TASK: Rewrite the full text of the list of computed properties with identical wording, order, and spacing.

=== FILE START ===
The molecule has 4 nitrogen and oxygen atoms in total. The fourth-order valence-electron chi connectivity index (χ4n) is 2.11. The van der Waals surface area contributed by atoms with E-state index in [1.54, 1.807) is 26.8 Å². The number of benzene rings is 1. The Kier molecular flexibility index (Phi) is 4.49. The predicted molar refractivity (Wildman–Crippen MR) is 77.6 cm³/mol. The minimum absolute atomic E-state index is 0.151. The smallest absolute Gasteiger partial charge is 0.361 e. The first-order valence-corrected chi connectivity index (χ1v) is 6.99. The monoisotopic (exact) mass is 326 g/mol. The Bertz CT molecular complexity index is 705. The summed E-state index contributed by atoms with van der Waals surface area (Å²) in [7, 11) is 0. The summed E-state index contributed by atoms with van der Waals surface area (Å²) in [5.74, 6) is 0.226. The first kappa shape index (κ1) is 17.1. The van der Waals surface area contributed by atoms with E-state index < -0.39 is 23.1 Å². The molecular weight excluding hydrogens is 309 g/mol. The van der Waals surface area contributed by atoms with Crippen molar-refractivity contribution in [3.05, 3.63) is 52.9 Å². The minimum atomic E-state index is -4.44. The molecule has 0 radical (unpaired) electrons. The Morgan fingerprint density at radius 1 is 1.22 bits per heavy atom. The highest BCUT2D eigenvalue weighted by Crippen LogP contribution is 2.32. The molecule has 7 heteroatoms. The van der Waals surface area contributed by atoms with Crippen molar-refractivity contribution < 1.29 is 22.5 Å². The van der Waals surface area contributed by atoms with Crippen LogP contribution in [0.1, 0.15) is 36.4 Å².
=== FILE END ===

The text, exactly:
The molecule has 4 nitrogen and oxygen atoms in total. The fourth-order valence-electron chi connectivity index (χ4n) is 2.11. The van der Waals surface area contributed by atoms with E-state index in [1.54, 1.807) is 26.8 Å². The number of benzene rings is 1. The Kier molecular flexibility index (Phi) is 4.49. The predicted molar refractivity (Wildman–Crippen MR) is 77.6 cm³/mol. The minimum absolute atomic E-state index is 0.151. The smallest absolute Gasteiger partial charge is 0.361 e. The first-order valence-corrected chi connectivity index (χ1v) is 6.99. The monoisotopic (exact) mass is 326 g/mol. The Bertz CT molecular complexity index is 705. The summed E-state index contributed by atoms with van der Waals surface area (Å²) in [7, 11) is 0. The summed E-state index contributed by atoms with van der Waals surface area (Å²) in [5.74, 6) is 0.226. The first kappa shape index (κ1) is 17.1. The van der Waals surface area contributed by atoms with E-state index < -0.39 is 23.1 Å². The molecular weight excluding hydrogens is 309 g/mol. The van der Waals surface area contributed by atoms with Crippen molar-refractivity contribution in [3.05, 3.63) is 52.9 Å². The minimum atomic E-state index is -4.44. The molecule has 0 radical (unpaired) electrons. The Morgan fingerprint density at radius 1 is 1.22 bits per heavy atom. The highest BCUT2D eigenvalue weighted by Crippen LogP contribution is 2.32. The molecule has 7 heteroatoms. The van der Waals surface area contributed by atoms with Crippen molar-refractivity contribution < 1.29 is 22.5 Å². The van der Waals surface area contributed by atoms with Crippen LogP contribution in [0.1, 0.15) is 36.4 Å².